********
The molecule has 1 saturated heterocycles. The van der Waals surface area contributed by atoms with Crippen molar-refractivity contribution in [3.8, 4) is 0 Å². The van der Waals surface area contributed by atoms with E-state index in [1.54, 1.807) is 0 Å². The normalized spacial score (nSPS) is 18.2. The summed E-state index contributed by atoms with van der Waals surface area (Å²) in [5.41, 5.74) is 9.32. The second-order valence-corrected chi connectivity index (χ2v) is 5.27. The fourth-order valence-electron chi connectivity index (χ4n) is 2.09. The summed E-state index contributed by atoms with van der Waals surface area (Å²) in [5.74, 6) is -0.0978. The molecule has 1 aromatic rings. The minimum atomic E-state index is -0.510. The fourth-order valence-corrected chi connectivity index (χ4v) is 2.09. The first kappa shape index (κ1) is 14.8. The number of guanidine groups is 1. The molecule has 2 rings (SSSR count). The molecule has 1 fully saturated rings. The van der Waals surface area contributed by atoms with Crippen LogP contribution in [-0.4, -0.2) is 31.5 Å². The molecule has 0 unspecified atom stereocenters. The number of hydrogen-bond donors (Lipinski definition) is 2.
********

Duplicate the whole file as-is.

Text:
The molecule has 1 saturated heterocycles. The van der Waals surface area contributed by atoms with Crippen molar-refractivity contribution in [3.8, 4) is 0 Å². The van der Waals surface area contributed by atoms with E-state index in [1.54, 1.807) is 0 Å². The normalized spacial score (nSPS) is 18.2. The summed E-state index contributed by atoms with van der Waals surface area (Å²) in [5.41, 5.74) is 9.32. The second-order valence-corrected chi connectivity index (χ2v) is 5.27. The fourth-order valence-electron chi connectivity index (χ4n) is 2.09. The summed E-state index contributed by atoms with van der Waals surface area (Å²) in [5.74, 6) is -0.0978. The molecule has 1 aromatic rings. The minimum atomic E-state index is -0.510. The fourth-order valence-corrected chi connectivity index (χ4v) is 2.09. The first kappa shape index (κ1) is 14.8. The number of guanidine groups is 1. The molecule has 2 rings (SSSR count). The molecule has 1 fully saturated rings. The van der Waals surface area contributed by atoms with Crippen LogP contribution in [-0.4, -0.2) is 31.5 Å². The molecule has 0 unspecified atom stereocenters. The number of hydrogen-bond donors (Lipinski definition) is 2.